Trades with the first-place team are far less frowned upon in dynast and keeper leagues than they are in redraft leagues because almost all league participants understand a team (that is not in contention) trading current production for future production. The trade market gets tricky, though, when a team is way out ahead in first. When this happens, teams in contention for “the money,” often feel they have no realistic shot at first and therefore refuse to trade future production for current production. Similarly, teams way out ahead in first place are reluctant to make reasonable trades because (i) they think they can win without upgrading and/or (ii) they know no one else is buying, so they try to get a lopsided deal.

What to if you are the leader in this situation: While traditional economics suggests that we should be able to get a lopsided deal if you are the only true buyer, we need to be mindful of how people respond to fairness. Simply put, if your trade partners think you are being a jerk by taking too much advantage of an already advantageous situation, they might be willing to sell for less of a return elsewhere. It sounds crazy, but we have evidence to support this in the form of an economics experiment called the Ultimatum Game.

In this game, one stranger (we’ll call them Stranger X) is given an amount of money (let’s say $10) to divide between herself or himself and another stranger (we’ll call them Stranger Y). If Stranger Y agrees to how the money has been divided, then each party gets to keep the money. But if Stranger Y does not agree to how the money has been divided, then neither party gets any money. Per traditional economic thinking, Stranger Y should accept any money at all, even one penny in our case. But what this experiment has found is that many people will reject an offer they feel is “unfair,” say only one or two dollars.

This is all to say that if we have a hefty lead and want to put a season out of contention by as much as possible, it will often benefit us to avoid being cutthroat in trade talks. Not only may making such a trade further disincentivize our competition from making a run at us, it may also prevent the sellers from giving our competition extremely favorable deals because of perceived injustices on our behalf.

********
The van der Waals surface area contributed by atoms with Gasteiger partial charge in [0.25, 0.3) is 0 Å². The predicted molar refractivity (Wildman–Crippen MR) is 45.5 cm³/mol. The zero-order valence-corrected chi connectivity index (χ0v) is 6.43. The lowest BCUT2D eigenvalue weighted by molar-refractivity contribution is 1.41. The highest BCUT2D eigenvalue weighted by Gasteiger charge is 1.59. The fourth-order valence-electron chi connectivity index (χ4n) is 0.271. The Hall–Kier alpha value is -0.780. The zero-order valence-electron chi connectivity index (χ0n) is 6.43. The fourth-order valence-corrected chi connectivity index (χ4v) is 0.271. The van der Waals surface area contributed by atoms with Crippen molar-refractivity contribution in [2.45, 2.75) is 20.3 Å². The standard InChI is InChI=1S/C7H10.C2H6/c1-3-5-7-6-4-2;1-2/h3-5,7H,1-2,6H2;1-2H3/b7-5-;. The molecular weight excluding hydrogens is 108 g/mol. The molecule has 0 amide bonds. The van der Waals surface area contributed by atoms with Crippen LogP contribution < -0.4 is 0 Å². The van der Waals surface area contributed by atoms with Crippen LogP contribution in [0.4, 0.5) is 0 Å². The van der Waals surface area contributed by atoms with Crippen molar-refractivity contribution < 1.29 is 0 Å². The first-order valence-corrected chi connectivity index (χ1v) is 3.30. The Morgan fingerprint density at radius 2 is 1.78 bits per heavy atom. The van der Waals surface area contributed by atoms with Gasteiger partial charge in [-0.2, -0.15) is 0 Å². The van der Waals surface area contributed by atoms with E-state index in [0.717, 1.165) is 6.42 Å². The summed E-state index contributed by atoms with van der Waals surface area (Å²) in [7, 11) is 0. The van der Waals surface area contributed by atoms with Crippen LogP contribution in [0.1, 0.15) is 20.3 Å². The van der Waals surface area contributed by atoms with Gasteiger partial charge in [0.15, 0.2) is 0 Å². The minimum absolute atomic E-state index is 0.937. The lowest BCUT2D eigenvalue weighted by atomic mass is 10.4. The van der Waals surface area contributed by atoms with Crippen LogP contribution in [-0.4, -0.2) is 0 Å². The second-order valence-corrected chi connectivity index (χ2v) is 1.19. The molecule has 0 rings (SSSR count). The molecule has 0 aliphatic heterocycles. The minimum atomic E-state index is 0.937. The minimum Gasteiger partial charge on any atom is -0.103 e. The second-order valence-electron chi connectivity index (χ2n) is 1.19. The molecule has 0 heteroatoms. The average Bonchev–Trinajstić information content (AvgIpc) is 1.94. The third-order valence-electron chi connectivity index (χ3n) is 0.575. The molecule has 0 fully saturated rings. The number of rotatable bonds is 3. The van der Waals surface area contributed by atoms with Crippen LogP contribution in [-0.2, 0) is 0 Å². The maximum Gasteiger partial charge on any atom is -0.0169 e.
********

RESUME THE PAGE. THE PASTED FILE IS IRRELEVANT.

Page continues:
What to do if you are not the leader in this situation: If we are sellers (as opposed to those in contention), we should obviously be taking the best returns from wherever they might come. That said, if the market is really dead—where neither the leader nor those in contention are actively looking to make trades–we might want to consider giving a slightly favorable deal to a team chasing the leader if we think such a trade will rejuvenate the market by making the leader uneasy and thus more willing to trade. This strategy requires the right players on both our team and those of the buyers as well as a league with an otherwise active trade market.

Lastly, if we are in contention, but seemingly with little shot of catching the leader, we should not be refusing to trade all together. If we can get a favorable trade (or two or three) because of the market conditions, then we should seriously consider going for it. Not only is it fun to be going for it, but for many of the reasons mentioned above (plus the human tendency to be overly optimistic about the future) it may be difficult for the leader to make the necessary moves to keep first place completely out of reach. This is all just one more thing to consider as we keep striving to improve our odds of winning, but we should be sure to not overlook it.

Thank you for reading